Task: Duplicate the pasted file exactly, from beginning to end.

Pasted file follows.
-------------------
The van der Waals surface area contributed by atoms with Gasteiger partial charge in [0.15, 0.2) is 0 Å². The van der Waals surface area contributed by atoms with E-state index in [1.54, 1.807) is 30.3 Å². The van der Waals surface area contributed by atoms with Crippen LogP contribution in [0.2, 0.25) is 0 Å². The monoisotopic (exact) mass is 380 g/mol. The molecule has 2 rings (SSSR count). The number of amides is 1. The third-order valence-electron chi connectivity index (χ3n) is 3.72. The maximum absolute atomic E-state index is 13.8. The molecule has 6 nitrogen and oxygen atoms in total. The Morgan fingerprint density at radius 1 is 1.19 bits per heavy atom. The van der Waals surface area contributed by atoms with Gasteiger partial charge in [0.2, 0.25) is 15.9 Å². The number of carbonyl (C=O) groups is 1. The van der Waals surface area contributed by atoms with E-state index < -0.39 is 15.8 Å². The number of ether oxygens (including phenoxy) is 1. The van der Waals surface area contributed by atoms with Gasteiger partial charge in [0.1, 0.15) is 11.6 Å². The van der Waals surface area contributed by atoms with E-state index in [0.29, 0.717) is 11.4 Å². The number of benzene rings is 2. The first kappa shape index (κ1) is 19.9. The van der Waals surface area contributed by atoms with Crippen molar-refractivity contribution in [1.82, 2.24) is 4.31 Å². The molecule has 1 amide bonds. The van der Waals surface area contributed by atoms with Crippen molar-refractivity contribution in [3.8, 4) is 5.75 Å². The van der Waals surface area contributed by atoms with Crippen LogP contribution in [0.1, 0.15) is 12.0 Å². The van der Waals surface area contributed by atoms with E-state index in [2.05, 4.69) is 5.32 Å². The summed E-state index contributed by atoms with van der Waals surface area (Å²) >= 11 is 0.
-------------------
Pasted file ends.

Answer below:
The van der Waals surface area contributed by atoms with Gasteiger partial charge in [0.15, 0.2) is 0 Å². The van der Waals surface area contributed by atoms with E-state index in [1.54, 1.807) is 30.3 Å². The van der Waals surface area contributed by atoms with Crippen LogP contribution in [0.2, 0.25) is 0 Å². The monoisotopic (exact) mass is 380 g/mol. The molecule has 2 rings (SSSR count). The number of amides is 1. The third-order valence-electron chi connectivity index (χ3n) is 3.72. The maximum absolute atomic E-state index is 13.8. The molecule has 6 nitrogen and oxygen atoms in total. The Morgan fingerprint density at radius 1 is 1.19 bits per heavy atom. The van der Waals surface area contributed by atoms with Gasteiger partial charge in [0.2, 0.25) is 15.9 Å². The number of carbonyl (C=O) groups is 1. The van der Waals surface area contributed by atoms with E-state index < -0.39 is 15.8 Å². The number of ether oxygens (including phenoxy) is 1. The van der Waals surface area contributed by atoms with Gasteiger partial charge in [0.1, 0.15) is 11.6 Å². The van der Waals surface area contributed by atoms with E-state index in [0.29, 0.717) is 11.4 Å². The number of benzene rings is 2. The first kappa shape index (κ1) is 19.9. The van der Waals surface area contributed by atoms with Crippen molar-refractivity contribution in [1.82, 2.24) is 4.31 Å². The molecule has 1 amide bonds. The van der Waals surface area contributed by atoms with Crippen molar-refractivity contribution in [3.8, 4) is 5.75 Å². The van der Waals surface area contributed by atoms with Crippen LogP contribution in [0.1, 0.15) is 12.0 Å². The van der Waals surface area contributed by atoms with E-state index in [2.05, 4.69) is 5.32 Å². The summed E-state index contributed by atoms with van der Waals surface area (Å²) >= 11 is 0.